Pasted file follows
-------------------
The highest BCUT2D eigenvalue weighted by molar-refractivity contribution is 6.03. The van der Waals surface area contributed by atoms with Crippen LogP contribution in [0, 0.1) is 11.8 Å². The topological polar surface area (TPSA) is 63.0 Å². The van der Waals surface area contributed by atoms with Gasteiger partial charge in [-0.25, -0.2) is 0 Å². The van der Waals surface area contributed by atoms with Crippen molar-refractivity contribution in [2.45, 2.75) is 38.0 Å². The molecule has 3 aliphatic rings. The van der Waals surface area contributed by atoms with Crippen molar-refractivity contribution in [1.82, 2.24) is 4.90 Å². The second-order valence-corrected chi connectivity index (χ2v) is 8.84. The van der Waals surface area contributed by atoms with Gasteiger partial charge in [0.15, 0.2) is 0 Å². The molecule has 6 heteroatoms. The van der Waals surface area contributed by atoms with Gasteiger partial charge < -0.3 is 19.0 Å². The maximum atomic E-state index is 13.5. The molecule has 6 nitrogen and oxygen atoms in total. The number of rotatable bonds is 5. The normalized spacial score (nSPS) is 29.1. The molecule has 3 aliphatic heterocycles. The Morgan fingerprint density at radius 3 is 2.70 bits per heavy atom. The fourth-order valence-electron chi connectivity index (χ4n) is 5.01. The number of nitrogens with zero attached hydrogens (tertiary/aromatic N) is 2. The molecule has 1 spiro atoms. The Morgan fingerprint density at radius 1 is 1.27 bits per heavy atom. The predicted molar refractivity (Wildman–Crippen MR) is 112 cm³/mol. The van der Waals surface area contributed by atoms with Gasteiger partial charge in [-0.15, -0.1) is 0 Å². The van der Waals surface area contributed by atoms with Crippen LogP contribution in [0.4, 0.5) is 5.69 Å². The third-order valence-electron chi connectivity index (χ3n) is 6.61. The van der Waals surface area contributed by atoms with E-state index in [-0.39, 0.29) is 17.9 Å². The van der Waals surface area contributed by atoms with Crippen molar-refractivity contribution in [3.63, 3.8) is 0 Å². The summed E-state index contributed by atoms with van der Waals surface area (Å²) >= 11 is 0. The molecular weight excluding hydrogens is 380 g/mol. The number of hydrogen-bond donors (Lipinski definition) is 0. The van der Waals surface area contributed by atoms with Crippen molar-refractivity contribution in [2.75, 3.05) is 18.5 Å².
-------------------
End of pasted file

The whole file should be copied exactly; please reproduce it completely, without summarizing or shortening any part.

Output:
The highest BCUT2D eigenvalue weighted by molar-refractivity contribution is 6.03. The van der Waals surface area contributed by atoms with Crippen LogP contribution in [0, 0.1) is 11.8 Å². The topological polar surface area (TPSA) is 63.0 Å². The van der Waals surface area contributed by atoms with Gasteiger partial charge in [-0.25, -0.2) is 0 Å². The van der Waals surface area contributed by atoms with Crippen molar-refractivity contribution in [2.45, 2.75) is 38.0 Å². The molecule has 3 aliphatic rings. The van der Waals surface area contributed by atoms with Crippen molar-refractivity contribution in [1.82, 2.24) is 4.90 Å². The second-order valence-corrected chi connectivity index (χ2v) is 8.84. The van der Waals surface area contributed by atoms with Gasteiger partial charge in [0.15, 0.2) is 0 Å². The molecule has 6 heteroatoms. The van der Waals surface area contributed by atoms with Gasteiger partial charge < -0.3 is 19.0 Å². The maximum atomic E-state index is 13.5. The molecule has 6 nitrogen and oxygen atoms in total. The number of rotatable bonds is 5. The normalized spacial score (nSPS) is 29.1. The molecule has 3 aliphatic heterocycles. The Morgan fingerprint density at radius 3 is 2.70 bits per heavy atom. The fourth-order valence-electron chi connectivity index (χ4n) is 5.01. The number of nitrogens with zero attached hydrogens (tertiary/aromatic N) is 2. The molecule has 1 spiro atoms. The Morgan fingerprint density at radius 1 is 1.27 bits per heavy atom. The predicted molar refractivity (Wildman–Crippen MR) is 112 cm³/mol. The van der Waals surface area contributed by atoms with Gasteiger partial charge in [-0.15, -0.1) is 0 Å². The van der Waals surface area contributed by atoms with Crippen LogP contribution in [0.4, 0.5) is 5.69 Å². The third-order valence-electron chi connectivity index (χ3n) is 6.61. The van der Waals surface area contributed by atoms with E-state index in [-0.39, 0.29) is 17.9 Å². The van der Waals surface area contributed by atoms with Crippen molar-refractivity contribution in [3.63, 3.8) is 0 Å². The summed E-state index contributed by atoms with van der Waals surface area (Å²) >= 11 is 0. The molecular weight excluding hydrogens is 380 g/mol. The number of hydrogen-bond donors (Lipinski definition) is 0. The van der Waals surface area contributed by atoms with Crippen molar-refractivity contribution in [2.75, 3.05) is 18.5 Å².